While most of the attendees cycled through the various workshops and panels, a small, dedicated and rather muddy group was working with Kiko Denzer out at the edge of the conference grounds, building a small earthen bread oven. Working with sand, mud, straw, water and wood, the builders gradually created a smooth oblong dome with a door set into one end. By the end of the conference the oven was as yet unfired, but complete and beautifully decorated with leaf patterns. A silent auction during lunch on the last day resulted in its new owner frantically wondering how to move the oven to Utah, looking simultaneously dismayed and delighted.

There was plenty of food. Not only did many of the baking workshops produce samples, but all meals were provided. Pizza baked on-site by Rolling Fire Pizza from Seattle, pulled pork and baked beans from Bonanza Bar-B-Q (served on fresh bread from the professional bakers’ class), and fresh tamales all made an appearance. Breakfast each morning featured pastries from the Breadfarm in Edison, although hot bagels coming out of a wood-fired oven lured an eager crowd as well. There were also tastings of local specialties, including Gothberg Farms goat cheese, local ciders, and beer from the new Skagit Valley Malting & Brewing Company.

Scott Mangold of Bow-based Breadfarm. PHOTO BY JESSAMYN TUTTLE

The baking classes were extremely popular. The workshop on making sourdough bread at home, presented by Essential Baking’s George DePasquale, was a fantastic, detailed master class. He covered starters, dough, rising, shaping, and baking, until finally losing his voice a few hours later. He encouraged students to learn to make a classic sourdough baguette, then branch out with different starters, flours and techniques to find their own favorite loaf. “Don’t make my baguette,” he said.  “I make thousands of my baguettes, you can buy them anywhere in Seattle. Learn how to make your baguette.”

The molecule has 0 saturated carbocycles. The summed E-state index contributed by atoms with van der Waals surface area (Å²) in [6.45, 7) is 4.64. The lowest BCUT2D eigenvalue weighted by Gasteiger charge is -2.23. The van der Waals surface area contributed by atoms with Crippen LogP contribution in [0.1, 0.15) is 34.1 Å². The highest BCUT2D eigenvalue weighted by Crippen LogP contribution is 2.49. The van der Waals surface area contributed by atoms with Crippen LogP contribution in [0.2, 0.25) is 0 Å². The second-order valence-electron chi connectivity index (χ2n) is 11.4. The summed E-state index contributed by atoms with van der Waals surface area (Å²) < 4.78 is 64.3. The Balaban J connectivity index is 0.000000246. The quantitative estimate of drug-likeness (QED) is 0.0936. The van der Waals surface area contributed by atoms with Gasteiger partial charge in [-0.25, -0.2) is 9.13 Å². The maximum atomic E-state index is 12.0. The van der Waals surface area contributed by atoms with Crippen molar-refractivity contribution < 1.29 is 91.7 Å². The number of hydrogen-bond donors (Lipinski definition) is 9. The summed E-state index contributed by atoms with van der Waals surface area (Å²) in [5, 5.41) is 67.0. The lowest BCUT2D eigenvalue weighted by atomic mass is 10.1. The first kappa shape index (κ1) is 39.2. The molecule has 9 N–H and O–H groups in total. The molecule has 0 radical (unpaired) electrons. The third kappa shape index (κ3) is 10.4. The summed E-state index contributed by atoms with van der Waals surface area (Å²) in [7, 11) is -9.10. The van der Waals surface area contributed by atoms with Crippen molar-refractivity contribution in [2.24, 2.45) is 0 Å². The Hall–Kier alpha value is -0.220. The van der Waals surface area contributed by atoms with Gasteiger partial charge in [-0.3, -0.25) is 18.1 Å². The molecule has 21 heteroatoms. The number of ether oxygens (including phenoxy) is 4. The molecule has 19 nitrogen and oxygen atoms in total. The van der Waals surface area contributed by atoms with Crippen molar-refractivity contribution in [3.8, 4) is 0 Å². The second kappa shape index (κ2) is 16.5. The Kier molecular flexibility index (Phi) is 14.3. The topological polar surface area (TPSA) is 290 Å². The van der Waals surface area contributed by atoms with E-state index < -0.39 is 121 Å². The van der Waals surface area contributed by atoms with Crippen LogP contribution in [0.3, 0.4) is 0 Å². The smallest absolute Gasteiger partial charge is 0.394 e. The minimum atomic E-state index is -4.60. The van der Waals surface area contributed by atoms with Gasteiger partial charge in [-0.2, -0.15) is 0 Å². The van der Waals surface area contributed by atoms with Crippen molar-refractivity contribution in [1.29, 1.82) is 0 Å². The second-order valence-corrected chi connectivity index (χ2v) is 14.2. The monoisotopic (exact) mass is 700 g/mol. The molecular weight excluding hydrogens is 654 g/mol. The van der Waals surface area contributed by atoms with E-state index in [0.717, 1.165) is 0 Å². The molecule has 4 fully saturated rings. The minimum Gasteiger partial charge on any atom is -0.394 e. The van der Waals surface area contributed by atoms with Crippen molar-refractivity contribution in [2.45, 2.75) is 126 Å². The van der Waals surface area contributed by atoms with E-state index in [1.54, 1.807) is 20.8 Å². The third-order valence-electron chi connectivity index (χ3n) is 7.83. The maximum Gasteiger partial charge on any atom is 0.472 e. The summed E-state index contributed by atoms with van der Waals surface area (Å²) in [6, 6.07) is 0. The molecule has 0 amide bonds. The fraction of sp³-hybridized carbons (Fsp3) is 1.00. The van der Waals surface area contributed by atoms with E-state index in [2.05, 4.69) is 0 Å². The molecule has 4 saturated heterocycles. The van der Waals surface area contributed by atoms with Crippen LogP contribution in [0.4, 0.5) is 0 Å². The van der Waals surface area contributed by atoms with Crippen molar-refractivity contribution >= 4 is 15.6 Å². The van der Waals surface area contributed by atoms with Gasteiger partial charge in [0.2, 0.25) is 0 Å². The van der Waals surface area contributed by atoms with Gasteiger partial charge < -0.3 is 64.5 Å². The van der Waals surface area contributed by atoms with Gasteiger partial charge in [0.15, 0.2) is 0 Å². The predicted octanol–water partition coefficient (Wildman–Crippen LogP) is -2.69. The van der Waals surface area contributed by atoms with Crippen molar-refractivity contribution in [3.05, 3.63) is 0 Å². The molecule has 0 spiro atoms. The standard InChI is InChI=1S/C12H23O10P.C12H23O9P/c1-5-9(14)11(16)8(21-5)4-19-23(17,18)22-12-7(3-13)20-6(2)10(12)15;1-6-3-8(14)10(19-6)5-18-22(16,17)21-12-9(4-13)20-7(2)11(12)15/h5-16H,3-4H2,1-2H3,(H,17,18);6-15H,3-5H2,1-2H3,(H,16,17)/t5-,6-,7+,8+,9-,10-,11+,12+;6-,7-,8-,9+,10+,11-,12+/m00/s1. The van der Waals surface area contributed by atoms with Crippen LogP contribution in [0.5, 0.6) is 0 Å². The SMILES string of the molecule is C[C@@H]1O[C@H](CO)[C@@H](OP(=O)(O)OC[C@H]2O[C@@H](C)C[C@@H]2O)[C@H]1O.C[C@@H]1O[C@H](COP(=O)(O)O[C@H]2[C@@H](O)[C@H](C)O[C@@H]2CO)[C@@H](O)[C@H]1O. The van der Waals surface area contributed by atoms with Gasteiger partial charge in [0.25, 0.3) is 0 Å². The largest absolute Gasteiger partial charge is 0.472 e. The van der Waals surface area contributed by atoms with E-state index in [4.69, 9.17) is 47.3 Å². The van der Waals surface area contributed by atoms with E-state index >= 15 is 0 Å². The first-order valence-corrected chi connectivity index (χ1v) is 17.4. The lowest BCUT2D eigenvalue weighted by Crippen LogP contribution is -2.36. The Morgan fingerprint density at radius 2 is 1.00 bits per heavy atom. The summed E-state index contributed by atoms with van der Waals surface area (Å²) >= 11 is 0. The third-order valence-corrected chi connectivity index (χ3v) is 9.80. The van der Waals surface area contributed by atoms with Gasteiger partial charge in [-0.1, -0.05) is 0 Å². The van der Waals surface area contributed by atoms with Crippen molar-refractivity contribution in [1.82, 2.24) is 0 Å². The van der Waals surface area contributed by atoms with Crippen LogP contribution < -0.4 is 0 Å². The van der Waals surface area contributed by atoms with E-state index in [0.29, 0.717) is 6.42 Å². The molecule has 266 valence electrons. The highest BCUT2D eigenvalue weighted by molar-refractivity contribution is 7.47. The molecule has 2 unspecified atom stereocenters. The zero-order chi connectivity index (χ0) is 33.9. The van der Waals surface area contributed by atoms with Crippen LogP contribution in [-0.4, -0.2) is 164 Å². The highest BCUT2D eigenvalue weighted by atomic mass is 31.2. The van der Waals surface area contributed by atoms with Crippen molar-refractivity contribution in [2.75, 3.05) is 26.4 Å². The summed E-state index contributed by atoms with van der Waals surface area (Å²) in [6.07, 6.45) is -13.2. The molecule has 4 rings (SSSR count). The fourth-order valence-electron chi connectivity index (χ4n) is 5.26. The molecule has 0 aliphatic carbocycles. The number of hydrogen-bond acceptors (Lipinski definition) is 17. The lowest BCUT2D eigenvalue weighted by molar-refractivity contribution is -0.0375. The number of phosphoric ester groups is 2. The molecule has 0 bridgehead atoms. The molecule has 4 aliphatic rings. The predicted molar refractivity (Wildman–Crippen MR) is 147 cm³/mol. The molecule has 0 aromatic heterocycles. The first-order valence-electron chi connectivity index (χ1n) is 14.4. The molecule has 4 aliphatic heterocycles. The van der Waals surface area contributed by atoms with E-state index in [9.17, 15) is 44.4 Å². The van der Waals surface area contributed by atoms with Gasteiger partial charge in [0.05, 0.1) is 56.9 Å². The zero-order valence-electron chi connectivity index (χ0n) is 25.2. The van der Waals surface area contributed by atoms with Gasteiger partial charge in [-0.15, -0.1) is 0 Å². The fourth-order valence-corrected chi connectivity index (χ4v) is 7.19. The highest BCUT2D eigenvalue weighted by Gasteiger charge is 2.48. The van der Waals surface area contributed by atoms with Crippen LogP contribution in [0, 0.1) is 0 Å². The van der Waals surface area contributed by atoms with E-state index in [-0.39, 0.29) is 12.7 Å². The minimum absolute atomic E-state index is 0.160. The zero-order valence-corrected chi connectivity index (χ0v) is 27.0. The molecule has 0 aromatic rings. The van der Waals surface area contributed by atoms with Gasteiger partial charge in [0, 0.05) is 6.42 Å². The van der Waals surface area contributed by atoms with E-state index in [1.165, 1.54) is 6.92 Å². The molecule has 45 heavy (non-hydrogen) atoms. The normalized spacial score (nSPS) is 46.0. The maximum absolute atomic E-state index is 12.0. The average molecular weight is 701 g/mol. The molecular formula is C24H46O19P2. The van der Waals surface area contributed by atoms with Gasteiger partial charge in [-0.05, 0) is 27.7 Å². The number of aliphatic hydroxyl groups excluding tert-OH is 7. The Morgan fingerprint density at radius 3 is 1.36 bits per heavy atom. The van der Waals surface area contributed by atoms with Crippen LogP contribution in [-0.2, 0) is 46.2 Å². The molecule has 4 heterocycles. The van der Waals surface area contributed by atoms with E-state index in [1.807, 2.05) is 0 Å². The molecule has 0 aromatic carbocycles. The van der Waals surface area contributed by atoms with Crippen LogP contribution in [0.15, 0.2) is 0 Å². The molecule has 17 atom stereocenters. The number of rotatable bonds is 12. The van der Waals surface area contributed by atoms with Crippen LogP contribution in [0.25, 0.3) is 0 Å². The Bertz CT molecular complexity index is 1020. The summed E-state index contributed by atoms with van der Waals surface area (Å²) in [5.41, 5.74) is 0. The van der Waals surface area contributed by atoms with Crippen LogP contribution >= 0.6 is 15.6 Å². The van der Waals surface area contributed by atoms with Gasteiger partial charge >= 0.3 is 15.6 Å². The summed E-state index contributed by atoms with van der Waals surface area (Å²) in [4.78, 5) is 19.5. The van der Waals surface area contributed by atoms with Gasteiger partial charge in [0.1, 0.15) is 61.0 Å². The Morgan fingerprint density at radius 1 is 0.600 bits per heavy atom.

The last panel I attended was on grain infrastructure and the relationships between growers, millers, bakers and customers. The panelists included a farmer/miller, an artisan baker who mills his own flour, a caterer and an extension agent who works with local wheat farmers. They had plenty to say, but so did the audience, and the gathering quickly turned into an animated general discussion. Farmers discussed the logistics of switching from a single large industrial contract to selling to individual bakeries such as Grand Central Bakery, which uses 3 million pounds of soft white wheat per year but depends on their farmers to store it for them and deliver it gradually. This means the farms need to find clean, dry grain storage, which in Skagit Valley is in short supply (Mount Vernon’s grainery building has an Italian restaurant in it, as one attendee observed). It can also put a strain on the farm’s finances, and higher costs tend to work their way up into the final product. But as a baker from New Seasons market commented, “people come back when they know you’re trying to do the right thing.”

Mike Dash of Rolling Fire Pizza. PHOTO BY JESSAMYN TUTTLE

Skagit farmer Dave Hedlin, who was in the audience, commented on the difficulty of moving from commodity farming to supplying artisans, what he calls Small Grains 101. “I’ve had to change my mindset 180 degrees,” he said. He credits Dr. Stephen Jones, director of the research center and chairman of the conference, for much of the progress that’s been made in the Skagit Valley agricultural community. “Steve has a PhD in synergy,” he commented. “We can reinvent ourselves.”

Then Dr. Jones wandered through the crowd with a tray of fresh hot pretzels from the professional baking class and everyone fell silent for a moment. Sometimes fresh bread is really what it’s all about.

Published in the October 2012 issue of Grow Northwest